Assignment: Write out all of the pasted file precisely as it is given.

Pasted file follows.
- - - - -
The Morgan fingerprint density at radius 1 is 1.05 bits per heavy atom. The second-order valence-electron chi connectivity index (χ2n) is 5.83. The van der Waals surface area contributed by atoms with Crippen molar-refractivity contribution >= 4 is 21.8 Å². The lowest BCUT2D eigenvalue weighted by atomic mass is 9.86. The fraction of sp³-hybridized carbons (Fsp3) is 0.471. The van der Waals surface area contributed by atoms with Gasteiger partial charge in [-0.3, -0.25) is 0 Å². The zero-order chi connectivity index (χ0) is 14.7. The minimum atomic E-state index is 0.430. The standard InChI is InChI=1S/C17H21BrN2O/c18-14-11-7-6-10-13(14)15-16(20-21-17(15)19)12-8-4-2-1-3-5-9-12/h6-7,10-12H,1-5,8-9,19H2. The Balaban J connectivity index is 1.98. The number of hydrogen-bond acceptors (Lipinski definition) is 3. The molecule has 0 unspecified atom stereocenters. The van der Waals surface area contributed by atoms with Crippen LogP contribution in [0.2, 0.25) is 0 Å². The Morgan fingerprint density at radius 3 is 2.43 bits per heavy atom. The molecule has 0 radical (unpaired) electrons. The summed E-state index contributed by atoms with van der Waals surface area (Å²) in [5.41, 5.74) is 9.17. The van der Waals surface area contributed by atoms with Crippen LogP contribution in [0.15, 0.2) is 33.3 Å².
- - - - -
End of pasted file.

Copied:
The Morgan fingerprint density at radius 1 is 1.05 bits per heavy atom. The second-order valence-electron chi connectivity index (χ2n) is 5.83. The van der Waals surface area contributed by atoms with Crippen molar-refractivity contribution >= 4 is 21.8 Å². The lowest BCUT2D eigenvalue weighted by atomic mass is 9.86. The fraction of sp³-hybridized carbons (Fsp3) is 0.471. The van der Waals surface area contributed by atoms with Gasteiger partial charge in [-0.3, -0.25) is 0 Å². The zero-order chi connectivity index (χ0) is 14.7. The minimum atomic E-state index is 0.430. The standard InChI is InChI=1S/C17H21BrN2O/c18-14-11-7-6-10-13(14)15-16(20-21-17(15)19)12-8-4-2-1-3-5-9-12/h6-7,10-12H,1-5,8-9,19H2. The Balaban J connectivity index is 1.98. The number of hydrogen-bond acceptors (Lipinski definition) is 3. The molecule has 0 unspecified atom stereocenters. The van der Waals surface area contributed by atoms with Crippen LogP contribution in [0.2, 0.25) is 0 Å². The Morgan fingerprint density at radius 3 is 2.43 bits per heavy atom. The molecule has 0 radical (unpaired) electrons. The summed E-state index contributed by atoms with van der Waals surface area (Å²) in [5.41, 5.74) is 9.17. The van der Waals surface area contributed by atoms with Crippen LogP contribution in [0.15, 0.2) is 33.3 Å².